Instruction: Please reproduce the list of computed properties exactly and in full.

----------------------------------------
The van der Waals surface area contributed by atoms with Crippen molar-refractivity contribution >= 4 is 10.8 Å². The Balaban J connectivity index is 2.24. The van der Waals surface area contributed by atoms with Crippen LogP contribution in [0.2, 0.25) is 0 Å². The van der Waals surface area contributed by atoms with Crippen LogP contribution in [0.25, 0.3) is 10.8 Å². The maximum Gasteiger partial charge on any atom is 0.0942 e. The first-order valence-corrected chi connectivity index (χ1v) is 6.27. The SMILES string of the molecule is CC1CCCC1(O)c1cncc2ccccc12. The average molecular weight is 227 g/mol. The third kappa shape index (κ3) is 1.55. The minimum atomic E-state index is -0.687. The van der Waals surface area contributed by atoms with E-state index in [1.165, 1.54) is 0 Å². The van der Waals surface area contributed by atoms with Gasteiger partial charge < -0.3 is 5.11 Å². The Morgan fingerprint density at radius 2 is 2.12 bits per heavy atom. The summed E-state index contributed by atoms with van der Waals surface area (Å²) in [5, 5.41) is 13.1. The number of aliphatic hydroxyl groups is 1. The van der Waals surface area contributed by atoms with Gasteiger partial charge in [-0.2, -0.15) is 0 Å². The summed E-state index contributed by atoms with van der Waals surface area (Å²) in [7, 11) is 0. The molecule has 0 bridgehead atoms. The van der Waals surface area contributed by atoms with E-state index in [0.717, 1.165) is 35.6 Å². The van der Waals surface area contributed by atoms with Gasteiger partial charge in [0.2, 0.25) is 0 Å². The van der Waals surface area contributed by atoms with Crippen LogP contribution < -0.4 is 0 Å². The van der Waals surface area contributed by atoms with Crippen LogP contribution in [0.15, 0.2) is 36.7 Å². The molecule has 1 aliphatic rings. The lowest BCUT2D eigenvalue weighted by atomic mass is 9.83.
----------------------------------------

The van der Waals surface area contributed by atoms with Crippen molar-refractivity contribution >= 4 is 10.8 Å². The Balaban J connectivity index is 2.24. The van der Waals surface area contributed by atoms with Crippen LogP contribution in [0.2, 0.25) is 0 Å². The van der Waals surface area contributed by atoms with Crippen LogP contribution in [0.25, 0.3) is 10.8 Å². The maximum Gasteiger partial charge on any atom is 0.0942 e. The first-order valence-corrected chi connectivity index (χ1v) is 6.27. The SMILES string of the molecule is CC1CCCC1(O)c1cncc2ccccc12. The average molecular weight is 227 g/mol. The third kappa shape index (κ3) is 1.55. The minimum atomic E-state index is -0.687. The van der Waals surface area contributed by atoms with E-state index in [1.165, 1.54) is 0 Å². The van der Waals surface area contributed by atoms with Gasteiger partial charge < -0.3 is 5.11 Å². The Morgan fingerprint density at radius 2 is 2.12 bits per heavy atom. The summed E-state index contributed by atoms with van der Waals surface area (Å²) in [5, 5.41) is 13.1. The number of aliphatic hydroxyl groups is 1. The van der Waals surface area contributed by atoms with Gasteiger partial charge in [-0.2, -0.15) is 0 Å². The summed E-state index contributed by atoms with van der Waals surface area (Å²) in [7, 11) is 0. The molecule has 0 bridgehead atoms. The van der Waals surface area contributed by atoms with E-state index in [0.717, 1.165) is 35.6 Å². The van der Waals surface area contributed by atoms with Gasteiger partial charge in [0.2, 0.25) is 0 Å². The van der Waals surface area contributed by atoms with Crippen LogP contribution < -0.4 is 0 Å². The van der Waals surface area contributed by atoms with Crippen LogP contribution in [0.15, 0.2) is 36.7 Å². The molecule has 1 aliphatic rings. The lowest BCUT2D eigenvalue weighted by atomic mass is 9.83.